The aging of a soldier
Say it ain't so, G.I. Joe. Surely you can't be the big 5-0 — a half-century old.
But that's what the headlines say on the story about the first doll -- er "action figure" -- for boys.
Joe, who really never hit it off with Barbie -- because Ken was much more cerebral and she didn't like guns -- was born to the toy world in 1964, just before America plunged into the Vietnam War. By the late '60s, war-weary parents were leaving the war toys, and Joe with his guns, on the shelf.
Joe's creator, Hasbro, reinvented him in the 1970s as "Adventure Team" G.I. Joe. A decade later, the company tweaked him again, this time shrinking him from 12 inches to 3 1/2 inches -- the same size as Star Wars figures.
Ken, though now graying, still can't stop himself from smirking.
McKamey and Chattanooga disconnect
Pet owners who lost their furry loved ones in recent weeks no doubt shed new tears Thursday to learn that Spot or Fluffy may now be in the city landfill. And not as cremated ashes, as local vets and pet owners expected.
Without warning, Chattanooga public works officials decided the $3,000 a year the city has paid McKamey Animal Center since 2010 for pet cremations was too much.
The city had begun using McKamey's $50,000 crematorium specifically to keep dead animals out of the landfill. About seven veterinary hospitals and clinics pay Chattanooga a quarterly fee of $208 for city pick-up service of deceased animals. The city kept 10 percent and paid McKamey the rest in quarterly payments for the crematory service. In 2013, the public works department picked up nearly 500 dead animals from the area hospitals and 960 dead animals upon calls for service. McKamey officials said the center received about $3,000.
Clearly this was not a break-even enterprise for the city, which also contributes $1.5 million a year to McKamey to handle city animal control services. But last month when the Public Works Department changed the policy, department officials overlooked telling McKamey or even the veterinarians the city had worked with, said Public Works Deputy Administrator Justin Holland. Holland offered a public apology.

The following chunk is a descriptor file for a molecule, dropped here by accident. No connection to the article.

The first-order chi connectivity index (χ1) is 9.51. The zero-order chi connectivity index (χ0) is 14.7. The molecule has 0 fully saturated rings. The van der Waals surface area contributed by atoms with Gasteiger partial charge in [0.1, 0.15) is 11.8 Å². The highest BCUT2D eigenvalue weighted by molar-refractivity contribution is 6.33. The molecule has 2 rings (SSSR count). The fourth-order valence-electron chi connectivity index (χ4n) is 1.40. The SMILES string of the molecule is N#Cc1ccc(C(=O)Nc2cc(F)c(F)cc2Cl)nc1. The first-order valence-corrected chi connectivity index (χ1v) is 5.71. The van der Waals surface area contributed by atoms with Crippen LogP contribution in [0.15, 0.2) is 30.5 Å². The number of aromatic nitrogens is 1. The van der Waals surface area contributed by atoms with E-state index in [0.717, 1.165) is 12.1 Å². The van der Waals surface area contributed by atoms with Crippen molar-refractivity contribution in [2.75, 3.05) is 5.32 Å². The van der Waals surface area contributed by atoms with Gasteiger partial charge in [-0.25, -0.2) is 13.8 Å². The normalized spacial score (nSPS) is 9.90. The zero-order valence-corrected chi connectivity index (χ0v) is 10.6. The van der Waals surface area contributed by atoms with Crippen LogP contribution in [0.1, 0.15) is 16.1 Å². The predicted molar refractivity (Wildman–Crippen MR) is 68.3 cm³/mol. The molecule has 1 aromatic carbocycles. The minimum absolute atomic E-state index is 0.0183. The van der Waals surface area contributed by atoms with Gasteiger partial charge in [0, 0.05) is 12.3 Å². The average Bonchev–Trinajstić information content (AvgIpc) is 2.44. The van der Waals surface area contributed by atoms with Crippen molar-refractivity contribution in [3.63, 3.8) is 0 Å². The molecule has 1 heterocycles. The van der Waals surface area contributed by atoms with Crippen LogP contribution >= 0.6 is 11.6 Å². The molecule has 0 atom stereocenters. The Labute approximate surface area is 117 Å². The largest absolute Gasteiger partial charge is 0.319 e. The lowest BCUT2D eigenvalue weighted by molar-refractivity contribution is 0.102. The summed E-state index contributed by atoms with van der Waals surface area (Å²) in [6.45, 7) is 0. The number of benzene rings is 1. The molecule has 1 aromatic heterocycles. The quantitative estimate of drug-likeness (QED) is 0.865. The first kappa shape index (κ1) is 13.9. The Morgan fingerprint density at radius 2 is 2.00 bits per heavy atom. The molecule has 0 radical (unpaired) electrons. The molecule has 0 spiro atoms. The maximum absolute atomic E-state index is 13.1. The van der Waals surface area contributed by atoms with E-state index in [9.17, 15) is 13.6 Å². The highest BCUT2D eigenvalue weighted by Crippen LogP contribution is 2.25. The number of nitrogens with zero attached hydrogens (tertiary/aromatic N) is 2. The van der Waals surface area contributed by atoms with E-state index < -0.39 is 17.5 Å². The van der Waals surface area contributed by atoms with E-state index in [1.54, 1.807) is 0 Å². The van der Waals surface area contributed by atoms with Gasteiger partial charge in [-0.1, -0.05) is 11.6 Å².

Since the headlines, the city is again -- at least temporarily -- taking dead animals to McKamey for cremation.
Whatever the disconnect may have been -- and certainly there have been many between McKamey and the city in recent months (the city currently is auditing McKamey) -- it's time to mend fences and get things worked out. Long-term.
Sanitary landfill space is no place for dead animals. And certainly not for pets.
Wicked weather planning
Poor, Atlanta. First Georgia's largest city, like most of the mid-South, didn't get a warning -- or salted roads -- last week when snow left thousands stranded on North Georgia interstates-turned-parking-lots.
Then a week later on Wednesday and Thursday, with no wintry cataclysms in the forecast, giant message boards over freeways there warned skittish drivers of a winter storm watch that didn't exist.
Georgia Gov. Nathan Deal, just days after apologizing for the first foul-up of slow emergency reaction, suddenly had to have state officials apologize again -- this time to say they overreacted to information from federal forecasters and then posted incorrect information on the automated highway signs. The signs flashed late Wednesday and into early Thursday, but the National Weather Service had issued no such watch.
Don't worry, Atlanta. Things aren't as bad as they may seem. After all, Georgia isn't New Jersey, right?